SINGAPORE — Newly formed Sengkang Town Council (SKTC) has appointed an independent panel of three eminent lawyers to handle aspects of two lawsuits pertaining to SKTC which were initiated by Aljunied-Hougang Town Council (AHTC) and Pasir Ris-Punggol Town Council (PRPTC).
The trio are Senior Counsels Kenneth Tan and Lok Vi Ming, and law professor Kevin Y L Tan, the town council announced in a Facebook post on Tuesday (8 September).
SKTC was formed after the Workers’ Party (WP) won Sengkang GRC in the Singapore General Election this year (GE2020). The constituency comprises areas from the previous Pasir Ris-Punggol GRC, Punggol East Single-Member Constituency (SMC) and Sengkang West SMC.
The town council is run by WP parliamentarians He Ting Ru, Louis Chua Kheng Wee, Raeesah Khan and Jamus Lim. It is chaired by He.
In its post, SKTC noted that the deadline for handover of all assets and liabilities of PRPTC relating to the areas now in Sengkang GRC is 28 October. This would include court proceedings.
SKTC said the independent panel was appointed on Saturday, and “will at all times act independently and impartially in the best interests of SKTC”.
Its members have agreed not to be paid for their services. But expenses can be reasonably incurred by the panel, particularly in the renumeration of legal advisers and other experts – such as accountants and consultants – and a secretary to the panel if one is required.
“The appointment of the independent panel is in furtherance of the SKTC's previous public statement that it is fully committed to ensuring that all decisions taken in relation to the management of the appeals are fair, transparent and in accordance with the law,” SKTC said.
About the saga
In 2017, an independent panel appointed by AHTC filed a civil lawsuit against several of its elected town councillors, including Low Thia Khiang, Sylvia Lim and Pritam Singh, for breach of fiduciary duties involving some $33 million in improper payments to AHTC’s former managing agent FM Solutions and Services (FMSS) and its service provider FM Solutions and Integrated Services (FMSI).
An independent panel acting on behalf of PRPTC followed suit two months later.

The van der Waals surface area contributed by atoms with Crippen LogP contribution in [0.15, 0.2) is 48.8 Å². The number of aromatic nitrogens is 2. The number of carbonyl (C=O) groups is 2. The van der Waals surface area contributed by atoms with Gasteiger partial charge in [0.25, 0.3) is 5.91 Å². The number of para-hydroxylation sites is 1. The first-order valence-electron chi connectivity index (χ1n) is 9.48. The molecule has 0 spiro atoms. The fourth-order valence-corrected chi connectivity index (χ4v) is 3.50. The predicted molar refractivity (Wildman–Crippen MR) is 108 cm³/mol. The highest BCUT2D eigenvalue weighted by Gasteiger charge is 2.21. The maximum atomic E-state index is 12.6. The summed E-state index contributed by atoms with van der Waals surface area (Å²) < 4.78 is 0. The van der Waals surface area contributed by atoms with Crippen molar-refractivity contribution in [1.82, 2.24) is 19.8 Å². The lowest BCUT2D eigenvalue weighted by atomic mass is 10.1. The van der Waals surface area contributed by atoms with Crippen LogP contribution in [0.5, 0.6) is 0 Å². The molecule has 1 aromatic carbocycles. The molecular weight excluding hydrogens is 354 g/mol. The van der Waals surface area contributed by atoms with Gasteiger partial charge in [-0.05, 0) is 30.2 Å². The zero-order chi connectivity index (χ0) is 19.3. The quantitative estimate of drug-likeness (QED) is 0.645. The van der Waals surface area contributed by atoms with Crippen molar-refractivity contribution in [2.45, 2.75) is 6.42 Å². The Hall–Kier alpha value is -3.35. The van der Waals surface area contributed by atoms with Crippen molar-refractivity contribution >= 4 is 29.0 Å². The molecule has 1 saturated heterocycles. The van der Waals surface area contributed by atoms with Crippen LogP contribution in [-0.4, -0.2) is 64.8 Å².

AHTC was first formed after the WP won Hougang SMC and Aljunied GRC in GE2011.
After the opposition party won Punggol East SMC in the January 2013 by-election, the constituency became part of the town council, which then became known as AHPETC.
But after WP lost Punggol East SMC in GE2015, the constituency became part of PRPTC, and AHPETC reverted to AHTC.
Apart from Low, Lim and Singh, AHTC and PRPTC named other defendants in their suits: then-councillors Chua Zhi Hon and Kenneth Foo Seck Guan, along with WP supporter How Weng Fan and FMSS.
FMSS was set up in the wake of WP winning Aljunied GRC in GE2011 and it took over from CPG Facilities Management. How Weng Fan and her late husband Danny Loh Chong Meng were the directors and shareholders of FMSS.
In their law suits, the two town councils claimed a breach of fiduciary duties and improper payments made to FMSS and FMSI between 15 July 2011 and 14 July 2015.
Since 15 July 2015, the WP town council has been run directly by its councillors, instead of having work – such as the hiring of staff to handle estate, finance and administration tasks – outsourced to a managing agent.
Liable for damages
Public hearings began in the High Court on 5 October 2018.
In October 2019, Justice Kannan Ramesh found the defendants liable for damages. He ruled that Lim and Low had breached their fiduciary duties, while Singh had breached his duties of skill and care in the hiring of FMSS.
The town council paid at least $33.7 million to FMSS from July 2011 to July 2015. But the firm was awarded managing agent contracts and essential maintenance services contracts without a tender being called.
According to the WP town councillors, this was due to urgent and very special circumstances which allowed for a waiver for such tenders under the Town Council Financial Rules.
During that period, Lim was chairman of the town council, while Low was the WP secretary-general. Singh, meanwhile, was a member of the town council’s tenders and contracts committee.
But Justice Ramesh said there was no urgency of circumstances to justify the waiver; it was instead a fait accompli.
“Not only was there no real urgency or necessity in the public interest to waive tender, it would appear that the waiver was really motivated by extraneous considerations, including politics and a misguided sense of loyalty,” said Justice Ramesh in his 329-page judgment.
The High Court has yet to determine the quantum of damages suffered by the town council, and how much it can recover from the MPs.
In November 2019, the defendants filed an appeal against the High Court judge’s findings on liability.
The case is before the Court of Appeal.
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